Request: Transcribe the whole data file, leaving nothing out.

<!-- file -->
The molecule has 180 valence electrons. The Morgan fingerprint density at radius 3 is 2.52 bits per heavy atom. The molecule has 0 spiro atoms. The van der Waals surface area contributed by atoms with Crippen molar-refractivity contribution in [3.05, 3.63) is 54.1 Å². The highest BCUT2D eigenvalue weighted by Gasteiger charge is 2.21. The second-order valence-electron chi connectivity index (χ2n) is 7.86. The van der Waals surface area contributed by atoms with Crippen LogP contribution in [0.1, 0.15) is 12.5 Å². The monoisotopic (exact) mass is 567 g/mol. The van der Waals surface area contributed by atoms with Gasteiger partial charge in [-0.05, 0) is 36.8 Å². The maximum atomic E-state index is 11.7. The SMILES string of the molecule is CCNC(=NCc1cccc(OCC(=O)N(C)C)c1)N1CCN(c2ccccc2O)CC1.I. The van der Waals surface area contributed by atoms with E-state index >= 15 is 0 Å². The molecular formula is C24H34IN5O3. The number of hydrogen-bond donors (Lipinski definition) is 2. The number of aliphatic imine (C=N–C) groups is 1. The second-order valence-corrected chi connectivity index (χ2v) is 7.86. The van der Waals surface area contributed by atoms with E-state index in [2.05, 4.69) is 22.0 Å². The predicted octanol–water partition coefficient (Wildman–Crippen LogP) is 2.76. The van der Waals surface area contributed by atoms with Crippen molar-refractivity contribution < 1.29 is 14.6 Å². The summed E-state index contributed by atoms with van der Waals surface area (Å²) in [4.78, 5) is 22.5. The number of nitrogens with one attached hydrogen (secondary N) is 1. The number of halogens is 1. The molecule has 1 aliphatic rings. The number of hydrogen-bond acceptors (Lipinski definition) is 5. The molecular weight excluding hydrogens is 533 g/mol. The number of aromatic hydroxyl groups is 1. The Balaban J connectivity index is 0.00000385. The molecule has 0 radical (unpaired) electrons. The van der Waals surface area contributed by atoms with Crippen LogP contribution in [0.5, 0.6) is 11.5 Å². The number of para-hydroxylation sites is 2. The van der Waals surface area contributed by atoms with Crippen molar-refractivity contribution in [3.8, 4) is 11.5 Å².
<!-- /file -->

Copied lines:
The molecule has 180 valence electrons. The Morgan fingerprint density at radius 3 is 2.52 bits per heavy atom. The molecule has 0 spiro atoms. The van der Waals surface area contributed by atoms with Crippen molar-refractivity contribution in [3.05, 3.63) is 54.1 Å². The highest BCUT2D eigenvalue weighted by Gasteiger charge is 2.21. The second-order valence-electron chi connectivity index (χ2n) is 7.86. The van der Waals surface area contributed by atoms with Crippen LogP contribution in [0.1, 0.15) is 12.5 Å². The monoisotopic (exact) mass is 567 g/mol. The van der Waals surface area contributed by atoms with Gasteiger partial charge in [-0.05, 0) is 36.8 Å². The maximum atomic E-state index is 11.7. The SMILES string of the molecule is CCNC(=NCc1cccc(OCC(=O)N(C)C)c1)N1CCN(c2ccccc2O)CC1.I. The van der Waals surface area contributed by atoms with E-state index >= 15 is 0 Å². The molecular formula is C24H34IN5O3. The number of hydrogen-bond donors (Lipinski definition) is 2. The number of aliphatic imine (C=N–C) groups is 1. The second-order valence-corrected chi connectivity index (χ2v) is 7.86. The van der Waals surface area contributed by atoms with E-state index in [2.05, 4.69) is 22.0 Å². The predicted octanol–water partition coefficient (Wildman–Crippen LogP) is 2.76. The van der Waals surface area contributed by atoms with Crippen molar-refractivity contribution < 1.29 is 14.6 Å². The summed E-state index contributed by atoms with van der Waals surface area (Å²) in [4.78, 5) is 22.5. The number of nitrogens with one attached hydrogen (secondary N) is 1. The number of halogens is 1. The molecule has 1 aliphatic rings. The number of hydrogen-bond acceptors (Lipinski definition) is 5. The molecular weight excluding hydrogens is 533 g/mol. The number of aromatic hydroxyl groups is 1. The Balaban J connectivity index is 0.00000385. The molecule has 0 radical (unpaired) electrons. The van der Waals surface area contributed by atoms with Crippen LogP contribution in [0.5, 0.6) is 11.5 Å². The number of para-hydroxylation sites is 2. The van der Waals surface area contributed by atoms with Crippen molar-refractivity contribution in [3.8, 4) is 11.5 Å².